If you missed Part One of this blog, please click here.
There are some simple DIY things that you can do to help the air leak situation around your windows. One is to simply look for any cracks in the caulk between the surrounding trim and the window unit and between the trim and the adjacent wall and replace it where needed. You can also inspect and repair caulk on the exterior of the house around the windows. This will help some with stopping these leaks. Another other simple DIY method for reducing window air leaks is to install plastic film over the interior of the window and attach it to the wall just outside of the trim and not to the trim itself. Finally, good quality rubber weatherstripping can be used to seal small gaps at the top or bottom of double hung windows. These materials are all inexpensive and can be found at local hardware stores.
The other more fool proof and permanent method of reducing window air leaks is to remove the interior trim that surrounds the windows and seal the leak with an air barrier and then replace the trim and recaulk its outer and inner edges. An air barrier is a material that does not let air pass through it. Cans of low expanding spray foam that you buy at the hardware store are a good option for sealing these gaps. PLEASE NOTE: DO NOT USE regular spray foam- make sure that the can says “low expanding for windows and doors. Other acceptable materials are flexible foam tubing, known as backer rod, with caulk or some other type of sealant, rubber gaskets, or an expanding foam tape product. Do not use fiberglass insulation. This was used for many years in this type of gap and was stuffed in there. Fiberglass is not an air barrier even when property installed. When it is compressed in any way, it does not even make a good insulation material.
So when is it a good idea to replace windows? If you have windows that have broken frames or are broken in other ways that would make it very difficult or too costly to repair them, then you could consider replacing them. If you have single paned windows or windows where the glazing (the putty that holds the glass panels in place) is cracked, it is very possible to have nice storm windows made for the windows and there are people who will come to your house and reglaze windows. There are also experts in our area who will take windows from older homes away and totally restore them; including reglazing, repainting, repairing sashes and even building storm windows. This can often be done for less than or the same cost as purchasing new windows. Heavy old wooden windows may outlast a lot of windows that are on the market today.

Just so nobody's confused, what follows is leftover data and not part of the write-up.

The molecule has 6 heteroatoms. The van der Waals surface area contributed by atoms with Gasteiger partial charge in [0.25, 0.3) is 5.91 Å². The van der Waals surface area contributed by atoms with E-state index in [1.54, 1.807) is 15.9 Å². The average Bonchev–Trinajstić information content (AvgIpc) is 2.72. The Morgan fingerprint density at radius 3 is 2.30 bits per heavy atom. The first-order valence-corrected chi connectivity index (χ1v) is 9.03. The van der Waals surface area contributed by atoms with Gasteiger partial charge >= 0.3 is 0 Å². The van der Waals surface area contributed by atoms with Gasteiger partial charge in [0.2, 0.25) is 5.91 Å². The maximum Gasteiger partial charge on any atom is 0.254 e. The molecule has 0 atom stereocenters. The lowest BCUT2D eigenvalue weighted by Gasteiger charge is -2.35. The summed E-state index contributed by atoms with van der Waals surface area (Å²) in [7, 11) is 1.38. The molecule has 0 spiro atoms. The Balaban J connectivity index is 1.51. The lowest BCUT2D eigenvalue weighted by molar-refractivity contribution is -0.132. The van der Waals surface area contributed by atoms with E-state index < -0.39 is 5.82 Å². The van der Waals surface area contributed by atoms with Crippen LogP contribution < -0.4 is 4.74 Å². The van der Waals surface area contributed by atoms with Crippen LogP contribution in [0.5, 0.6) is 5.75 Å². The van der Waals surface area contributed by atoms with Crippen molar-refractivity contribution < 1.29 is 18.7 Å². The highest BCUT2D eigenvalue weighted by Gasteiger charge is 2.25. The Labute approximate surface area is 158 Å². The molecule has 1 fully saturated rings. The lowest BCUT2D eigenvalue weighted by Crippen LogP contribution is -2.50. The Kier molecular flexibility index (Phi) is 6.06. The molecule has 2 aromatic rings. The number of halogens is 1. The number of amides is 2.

If you do decide to replace your windows for aesthetic or other reasons, make sure you ask the contractor to remove the trim around the windows and have him/her do what I just described above. If you do not do this and you thought your windows were drafty before, they may still be drafty after spending thousands of dollars for new windows!
Other things to consider when purchasing new windows are that they should be at least double pane and have low-e coatings. Casement windows are generally more efficient and will have fewer leaking points than double hung windows.
You should also look at the “U-factor” and the Solar Heat Gain coefficient (SHGC) of windows you are considering. The U-factor is the inverse of “R-value”, so to get the R-Value, simply divide the U-Value into 1. Therefore, the lower the U-factor, the higher the R-Value. The SHGC is a bit tricky. It measures the amount of heat that enters your home through the window glass when the sun is shining. The optimal SHGC for windows in your home depends on what direction the wall where they will reside faces, if you have overhangs or trees shading those windows in the summer, etc… Generally, you want to put higher SHGC (above 0.40) windows on south facing windows as long as they are shaded to some extent in the summer, and lower SHGC (0.35 or less) windows on all of the other sides of the home. Lower SHGC windows are generally also “low-e” coated.
The National Fenestration Research Council (NFRC) rates windows and you should see their label on a sticker on windows and in product literature. For more technical window purchasing information, consider referring to www.greenbuildingadvisor.com and search under “window glazing.” You can also look for EPA’s ENERGY STAR label on windows and consider this and possible tax incentives for homeowners who use higher quality replacement windows.
By: Helen Reinecke-Wilt